Kurds Plan to Seize Kirkuk Militarily: Knight Ridder
Tom Lasseter of Knight Ridder reports that the Kurds have seeded 10,000 peshmerga militiamen into the Iraqi army units in the north of Iraq, and plan to use them to seize control of oil-rich Kirkuk. (Actually, the Kurds already control Kirkuk militarily, since their forces conquered it from Saddam with US air support, and they dominate the city’s police force).
Lasseter says that the Kurdish paramilitary leaders believe Iraq is on the verge of disintegration into three states, and are preparing to take and hold Kirkuk when the civil war breaks out. (Kurdish leaders speaking this way will no doubt hurry along the process). The Sunni Arabs have no developed petroleum fields in their region, and most rich undeveloped fields appear to lie in the Shiite south. If a tripartite partition did take place, and if Kirkuk went to the Kurds, the Sunni Arabs would be reduced to dire poverty. For this reason, they are unlikely to go quietly.
The fix may well be in, on Kirkuk. Al-Zaman/ AFP[Ar.] report that Abdul Aziz al-Hakim is also said to have shown a new flexibility toward the Kurds on the issue of control of oil-rich Kirkuk. When he spoke before the Kurdistan regional parliament, he promised to redraw the boundaries of Kurdistan. Kurds insist that Ta’mim or Kirkuk province had originally been Kurdish but was artificially detached from Kurdistan by Saddam. The Turkmen population of the province maintain that Kirkuk was traditionally Turkmen. The Arabs that Saddam settled up there (or who came as labor immigrants) are often being expelled. Thousands of Kurds are flooding into Kirkuk and clearly are attempting to make it overwhelmingly Kurdish. Kurdish representatives won 6 of the province’s 9 parliamentary seats on Dec. 15.
Al-Hakim said the issue of redrawing regional boundaries did not only concern the Kurds, suggesting that he has in mind some gerrymandering in the largely Shiite South, as well. Since a large proportion of Turkmen in Kirkuk are Shiites, if al-Hakim goes forward on this basis, he is showing a willingness to sacrifice their interests to those of the southern, Arab Shiites that are his power base. Many Shiite Turkmen, however, follow Muqtada al-Sadr, currently al-Hakim’s coalition partner, and it remains to see if al-Hakim can hold his coalition together if he pleases the Kurds as a quid pro quo for Shiite autonomy in the south, while allowing the Shiite Turkmen to be walked all over in the north.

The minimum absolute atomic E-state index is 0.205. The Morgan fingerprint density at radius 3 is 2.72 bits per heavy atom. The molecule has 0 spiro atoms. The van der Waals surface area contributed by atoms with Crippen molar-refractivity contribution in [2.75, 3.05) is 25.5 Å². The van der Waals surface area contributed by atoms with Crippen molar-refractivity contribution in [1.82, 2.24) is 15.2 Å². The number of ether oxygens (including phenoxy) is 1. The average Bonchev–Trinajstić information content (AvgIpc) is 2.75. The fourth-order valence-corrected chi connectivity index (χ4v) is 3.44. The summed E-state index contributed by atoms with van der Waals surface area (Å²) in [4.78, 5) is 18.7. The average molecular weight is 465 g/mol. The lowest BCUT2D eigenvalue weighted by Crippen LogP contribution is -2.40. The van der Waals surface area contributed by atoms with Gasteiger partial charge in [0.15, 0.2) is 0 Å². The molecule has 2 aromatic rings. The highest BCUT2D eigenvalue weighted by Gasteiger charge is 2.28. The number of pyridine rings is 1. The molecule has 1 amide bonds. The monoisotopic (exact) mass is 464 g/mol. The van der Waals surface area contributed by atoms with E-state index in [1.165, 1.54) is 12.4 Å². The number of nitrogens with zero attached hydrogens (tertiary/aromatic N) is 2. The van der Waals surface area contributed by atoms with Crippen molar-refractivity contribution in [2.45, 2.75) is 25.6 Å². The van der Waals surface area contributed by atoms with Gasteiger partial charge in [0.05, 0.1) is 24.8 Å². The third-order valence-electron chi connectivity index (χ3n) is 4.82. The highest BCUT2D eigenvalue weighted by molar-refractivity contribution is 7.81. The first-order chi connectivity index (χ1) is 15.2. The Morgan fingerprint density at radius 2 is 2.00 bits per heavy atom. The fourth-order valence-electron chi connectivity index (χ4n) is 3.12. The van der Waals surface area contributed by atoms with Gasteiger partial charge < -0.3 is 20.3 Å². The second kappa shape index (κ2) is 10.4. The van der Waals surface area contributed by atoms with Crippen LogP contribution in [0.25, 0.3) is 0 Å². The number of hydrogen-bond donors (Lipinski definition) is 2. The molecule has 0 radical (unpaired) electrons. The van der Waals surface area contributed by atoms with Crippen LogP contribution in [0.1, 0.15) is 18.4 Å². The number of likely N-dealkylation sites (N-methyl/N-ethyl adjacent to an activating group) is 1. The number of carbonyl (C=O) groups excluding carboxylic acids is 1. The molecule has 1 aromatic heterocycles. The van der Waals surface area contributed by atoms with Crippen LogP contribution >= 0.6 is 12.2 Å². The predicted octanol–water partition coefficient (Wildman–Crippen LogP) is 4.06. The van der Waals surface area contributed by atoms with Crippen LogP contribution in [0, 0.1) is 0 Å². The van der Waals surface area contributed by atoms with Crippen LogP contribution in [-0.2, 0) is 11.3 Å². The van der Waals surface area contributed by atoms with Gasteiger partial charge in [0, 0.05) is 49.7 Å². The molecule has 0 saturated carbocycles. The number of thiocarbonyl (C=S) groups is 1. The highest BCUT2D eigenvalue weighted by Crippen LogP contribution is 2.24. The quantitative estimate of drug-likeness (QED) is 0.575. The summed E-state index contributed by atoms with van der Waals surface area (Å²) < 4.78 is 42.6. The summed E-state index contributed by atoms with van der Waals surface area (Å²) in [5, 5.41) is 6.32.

The CSM suggests that tiny parties in Iraq could end up being important because they may be swing votes for the large Shiite fundamentalist coalition.
Al-Zaman/ AFP report that Jalal Talabani (a Kurdish leader) and Abdul Aziz al-Hakim (leader of the Shiite coalition, the United Iraqi Alliance), were supposed to meet at Sulaimaniyah with US ambassador Zalmay Khalilzad on Wednesday concerning the formation of a new government, but the meeting ended up being postponed, according to al-Hayat. Former interim prime minister Iyad Allawi, a secular ex-Baathist, had been invited to the talks but refused to take part, since he is calling for an investigation into irregularities in the Dec. 15 election and regards it as flawed.
Kurdish member of parliament Mahmoud Osman said that there was coordination between the Americans and the Kurds to resolve the crisis.
Massoud Barzani is said to have proposed to Al-Hakim trading Shiite control of the Ministry of the Interior to the Kurds, with the Shiites taking the Ministry of Defense. Al-Hakim is said to have refused. The ministry of the interior, controlled by the Supreme Council for Islamic Revolution in Iraq that al-Hakim heads, has been plagued by charges of running Shiite paramilitary death squads and secret prisons where Sunni Arabs have been tortured and starved. The Americans are said to be determined to get Interior (sort of like the US Department of Homeland Security plus FBI) out of the hands of the fundamentalist Shiite Supreme Council. At the moment, a Sunni Arab holds the post of minister of defense, but he is without any strong party backing. Sunni Arabs and secularists had been demanding both Defense and Interior, but they lost the election, and may not get either.